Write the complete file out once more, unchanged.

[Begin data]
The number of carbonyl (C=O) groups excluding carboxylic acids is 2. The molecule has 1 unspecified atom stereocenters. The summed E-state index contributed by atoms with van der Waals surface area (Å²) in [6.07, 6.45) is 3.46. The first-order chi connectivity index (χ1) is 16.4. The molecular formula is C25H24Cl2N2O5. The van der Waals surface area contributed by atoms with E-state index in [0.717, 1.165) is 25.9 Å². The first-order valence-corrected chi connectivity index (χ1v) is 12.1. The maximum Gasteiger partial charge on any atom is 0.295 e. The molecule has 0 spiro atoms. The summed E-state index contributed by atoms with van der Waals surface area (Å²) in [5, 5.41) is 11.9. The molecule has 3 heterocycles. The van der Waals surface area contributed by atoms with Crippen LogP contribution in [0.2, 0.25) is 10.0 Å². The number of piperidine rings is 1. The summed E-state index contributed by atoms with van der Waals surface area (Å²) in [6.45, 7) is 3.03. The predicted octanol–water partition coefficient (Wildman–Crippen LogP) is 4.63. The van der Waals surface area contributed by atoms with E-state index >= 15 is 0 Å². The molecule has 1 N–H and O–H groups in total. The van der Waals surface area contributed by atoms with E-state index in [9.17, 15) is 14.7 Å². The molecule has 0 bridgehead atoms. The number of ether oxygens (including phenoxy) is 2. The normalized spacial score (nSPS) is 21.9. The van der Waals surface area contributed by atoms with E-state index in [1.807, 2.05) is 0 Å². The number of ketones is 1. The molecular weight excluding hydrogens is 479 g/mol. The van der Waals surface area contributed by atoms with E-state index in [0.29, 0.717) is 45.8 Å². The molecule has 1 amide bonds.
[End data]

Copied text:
The number of carbonyl (C=O) groups excluding carboxylic acids is 2. The molecule has 1 unspecified atom stereocenters. The summed E-state index contributed by atoms with van der Waals surface area (Å²) in [6.07, 6.45) is 3.46. The first-order chi connectivity index (χ1) is 16.4. The molecular formula is C25H24Cl2N2O5. The van der Waals surface area contributed by atoms with E-state index in [0.717, 1.165) is 25.9 Å². The first-order valence-corrected chi connectivity index (χ1v) is 12.1. The maximum Gasteiger partial charge on any atom is 0.295 e. The molecule has 0 spiro atoms. The summed E-state index contributed by atoms with van der Waals surface area (Å²) in [5, 5.41) is 11.9. The molecule has 3 heterocycles. The van der Waals surface area contributed by atoms with Crippen LogP contribution in [0.2, 0.25) is 10.0 Å². The number of piperidine rings is 1. The summed E-state index contributed by atoms with van der Waals surface area (Å²) in [6.45, 7) is 3.03. The predicted octanol–water partition coefficient (Wildman–Crippen LogP) is 4.63. The van der Waals surface area contributed by atoms with E-state index >= 15 is 0 Å². The molecule has 1 N–H and O–H groups in total. The van der Waals surface area contributed by atoms with E-state index in [9.17, 15) is 14.7 Å². The molecule has 0 bridgehead atoms. The number of ether oxygens (including phenoxy) is 2. The normalized spacial score (nSPS) is 21.9. The van der Waals surface area contributed by atoms with E-state index in [1.807, 2.05) is 0 Å². The number of ketones is 1. The molecular weight excluding hydrogens is 479 g/mol. The van der Waals surface area contributed by atoms with E-state index in [0.29, 0.717) is 45.8 Å². The molecule has 1 amide bonds.